Thursday, March 6, 2014

Emotional Masters

No slave can serve two masters; for a slave will either hate the one and love the other, or be devoted to the one and despise the other. You cannot serve God and wealth. (Luke 16:13)

I'm not going to talk about God and mammon. I'm just going to use this verse as a jumping off point.

We are emotional creatures and these emotions can rule our lives. I'm probably stating the obvious.

Supposing in place of "God and wealth," we substituted "Love and hate." Or more accurately, since the English language is limited in this regard, "Agape and hate."

We have become a culture that serves hate, loves hate, cultivates hate. As just one example, a Facebook friend shared a link today that was all about how some celebrities don't age very well.

And I bet the site gets plenty of hits. We, as a culture, love the snarky, the mean, the denigrating. We support magazines and other media that do little more than publish photos of stars looking "bad" in swimwear, who are dressed in frumpy clothes (because maybe they want to be comfortable when they're not working?), or who have gained weight.

If it stopped with the rich and famous, I suppose that would be one thing, except it doesn't. We seem to take our cues from these magazines and websites as acceptable behavior for how we treat one another. A cutting remark gets us laughs---our reward. We look to the media again for more examples of how to get these laughs at the expense of others. I see it in families, I see it towards homeless downtown, I see it among pretty much all age groups.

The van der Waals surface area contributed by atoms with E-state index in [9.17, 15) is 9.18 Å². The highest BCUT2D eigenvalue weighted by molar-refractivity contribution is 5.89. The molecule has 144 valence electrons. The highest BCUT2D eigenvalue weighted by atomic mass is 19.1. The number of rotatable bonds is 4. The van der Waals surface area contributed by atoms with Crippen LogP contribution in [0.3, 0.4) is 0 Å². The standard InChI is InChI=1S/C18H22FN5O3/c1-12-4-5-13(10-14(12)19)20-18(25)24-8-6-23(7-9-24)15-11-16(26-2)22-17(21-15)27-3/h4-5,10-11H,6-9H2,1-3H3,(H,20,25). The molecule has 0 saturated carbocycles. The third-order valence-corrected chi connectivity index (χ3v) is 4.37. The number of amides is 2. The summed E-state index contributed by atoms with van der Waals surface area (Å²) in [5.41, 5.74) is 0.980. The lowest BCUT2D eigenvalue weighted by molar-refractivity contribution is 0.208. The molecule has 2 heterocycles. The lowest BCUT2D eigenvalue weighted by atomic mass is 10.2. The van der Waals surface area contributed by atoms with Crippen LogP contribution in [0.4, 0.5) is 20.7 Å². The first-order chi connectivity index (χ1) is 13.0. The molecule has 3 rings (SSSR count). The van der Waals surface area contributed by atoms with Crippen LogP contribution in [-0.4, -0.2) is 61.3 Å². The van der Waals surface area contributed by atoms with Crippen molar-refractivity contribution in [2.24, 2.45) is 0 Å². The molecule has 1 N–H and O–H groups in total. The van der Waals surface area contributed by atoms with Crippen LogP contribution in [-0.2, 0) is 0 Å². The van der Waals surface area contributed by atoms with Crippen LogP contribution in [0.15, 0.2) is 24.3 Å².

Then it gains speed and volume as it turns into bullying and violence.

I'm not going to talk about world rulers and war. I'm taking about us, on the street, in our daily lives, our families and friends. We do this hurtful, angry, mean, hateful thing---and we expect a reward of laughter, popularity.

I would like to think we can do better. I think there is room for effort in this regard.

What I think I want to say is: this behavior becomes a kind of slavery to meanness, to hate. I feel the shackles now and then. I want to let loose on a few public figures, and sometimes I do.

And it's wrong. It denies the Image of God in these people---and it's easy to forget that they are people, that they are Images of God, however filtered by the latest fashion.

I cannot serve Agape while denigrating anyone.

So, can we find a way to live together---even argue together, because there are serious things to hash out in the world---without resorting to a cutting remark? Can I find this way?

We cannot serve Agape and hate. We will eventually value one and not the other.

So my mind today is on this: How do I move through this culture of meannes as a servant of Agape?

Let us turn away from the urge to be mean, let us turn to love one another.

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